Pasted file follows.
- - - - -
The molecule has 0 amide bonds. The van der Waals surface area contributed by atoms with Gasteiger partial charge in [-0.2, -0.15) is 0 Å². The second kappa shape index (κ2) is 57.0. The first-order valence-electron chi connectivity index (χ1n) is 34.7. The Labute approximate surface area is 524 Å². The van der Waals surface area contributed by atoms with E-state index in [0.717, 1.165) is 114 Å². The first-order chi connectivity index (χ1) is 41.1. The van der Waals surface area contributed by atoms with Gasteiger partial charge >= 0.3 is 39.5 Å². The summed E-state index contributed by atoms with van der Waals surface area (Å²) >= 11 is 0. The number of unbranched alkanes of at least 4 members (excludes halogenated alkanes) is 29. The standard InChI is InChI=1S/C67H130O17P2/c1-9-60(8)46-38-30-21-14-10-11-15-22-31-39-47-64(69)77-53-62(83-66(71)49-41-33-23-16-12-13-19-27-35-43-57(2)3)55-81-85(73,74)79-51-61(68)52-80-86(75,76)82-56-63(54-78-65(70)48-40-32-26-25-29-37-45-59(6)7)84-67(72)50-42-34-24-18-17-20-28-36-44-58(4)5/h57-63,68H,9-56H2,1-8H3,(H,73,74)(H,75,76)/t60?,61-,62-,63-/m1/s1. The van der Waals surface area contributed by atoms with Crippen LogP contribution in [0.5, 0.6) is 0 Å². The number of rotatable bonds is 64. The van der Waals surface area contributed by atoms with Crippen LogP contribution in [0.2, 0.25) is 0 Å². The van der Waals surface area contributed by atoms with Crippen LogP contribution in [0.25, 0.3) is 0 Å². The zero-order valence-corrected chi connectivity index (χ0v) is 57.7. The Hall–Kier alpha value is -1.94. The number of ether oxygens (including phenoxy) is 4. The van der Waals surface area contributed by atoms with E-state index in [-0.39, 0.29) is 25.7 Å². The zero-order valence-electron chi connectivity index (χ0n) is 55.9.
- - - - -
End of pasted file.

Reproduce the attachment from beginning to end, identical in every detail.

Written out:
The molecule has 0 amide bonds. The van der Waals surface area contributed by atoms with Gasteiger partial charge in [-0.2, -0.15) is 0 Å². The second kappa shape index (κ2) is 57.0. The first-order valence-electron chi connectivity index (χ1n) is 34.7. The Labute approximate surface area is 524 Å². The van der Waals surface area contributed by atoms with E-state index in [0.717, 1.165) is 114 Å². The first-order chi connectivity index (χ1) is 41.1. The van der Waals surface area contributed by atoms with Gasteiger partial charge >= 0.3 is 39.5 Å². The summed E-state index contributed by atoms with van der Waals surface area (Å²) >= 11 is 0. The number of unbranched alkanes of at least 4 members (excludes halogenated alkanes) is 29. The standard InChI is InChI=1S/C67H130O17P2/c1-9-60(8)46-38-30-21-14-10-11-15-22-31-39-47-64(69)77-53-62(83-66(71)49-41-33-23-16-12-13-19-27-35-43-57(2)3)55-81-85(73,74)79-51-61(68)52-80-86(75,76)82-56-63(54-78-65(70)48-40-32-26-25-29-37-45-59(6)7)84-67(72)50-42-34-24-18-17-20-28-36-44-58(4)5/h57-63,68H,9-56H2,1-8H3,(H,73,74)(H,75,76)/t60?,61-,62-,63-/m1/s1. The van der Waals surface area contributed by atoms with Crippen LogP contribution in [0.5, 0.6) is 0 Å². The number of rotatable bonds is 64. The van der Waals surface area contributed by atoms with Crippen LogP contribution in [0.2, 0.25) is 0 Å². The van der Waals surface area contributed by atoms with Crippen LogP contribution in [0.25, 0.3) is 0 Å². The zero-order valence-corrected chi connectivity index (χ0v) is 57.7. The Hall–Kier alpha value is -1.94. The number of ether oxygens (including phenoxy) is 4. The van der Waals surface area contributed by atoms with E-state index in [-0.39, 0.29) is 25.7 Å². The zero-order valence-electron chi connectivity index (χ0n) is 55.9.